But no, we run into stupid manuals (and I can assure you the BMW manual is a real downer)
So then we turn to the Internet. To access the fun features of my car on an app, I had to find the VIN number. That's the Vehicle Identification Number (no I didn't know what it meant). So I did a search on Google and guess what? I ran into a bunch of forums.
And I don't know about you, but there are some real creeps on forums. A newbie like me was asking where to find the VIN number on the car. And these guys on the forums were mocking him. No one seemed to want to answer the question. They simply said, “it's everywhere”.
Don't get me wrong: I love my i3
I found how to use it with an amazing video on Youtube (made by BMW themselves). But I wish they'd have treated me more like a user than a buyer. And this is what you've got to realise when you create a product or service; a book or course; and yes, even a presentation or webinar.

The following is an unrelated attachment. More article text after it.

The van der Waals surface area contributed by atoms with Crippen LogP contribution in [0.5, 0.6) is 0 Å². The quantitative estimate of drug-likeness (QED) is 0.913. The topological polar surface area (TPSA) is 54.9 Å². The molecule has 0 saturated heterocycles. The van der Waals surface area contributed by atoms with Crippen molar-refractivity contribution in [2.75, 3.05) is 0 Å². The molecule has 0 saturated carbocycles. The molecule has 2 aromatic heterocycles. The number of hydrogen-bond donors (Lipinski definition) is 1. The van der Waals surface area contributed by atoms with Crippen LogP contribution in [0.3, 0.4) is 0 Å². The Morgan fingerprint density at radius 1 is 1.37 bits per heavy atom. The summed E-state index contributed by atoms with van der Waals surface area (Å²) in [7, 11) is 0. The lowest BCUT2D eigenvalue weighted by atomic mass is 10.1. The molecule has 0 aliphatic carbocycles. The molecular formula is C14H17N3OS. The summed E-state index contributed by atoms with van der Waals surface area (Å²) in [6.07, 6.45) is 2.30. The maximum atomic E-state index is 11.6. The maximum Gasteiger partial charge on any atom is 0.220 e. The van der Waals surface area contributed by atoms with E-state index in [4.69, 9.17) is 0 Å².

I should be able to use your advice right after I experience your product or service. I don't have time to go through yet another manual, because the garbage has to be taken out and dishes are waiting to be washed.
Kathy Sierra goes on and on about this user experience
So does Michel Thomas.
And this idea of “the responsibility of the learning” is important. It lies with the teacher, not the student. When they buy your book or do your course and they can't get to the end, it's because they have a life and you didn't consider that life. You just created something that suits your needs and ego. When you consider that the clients have a life beyond your product, you design it differently.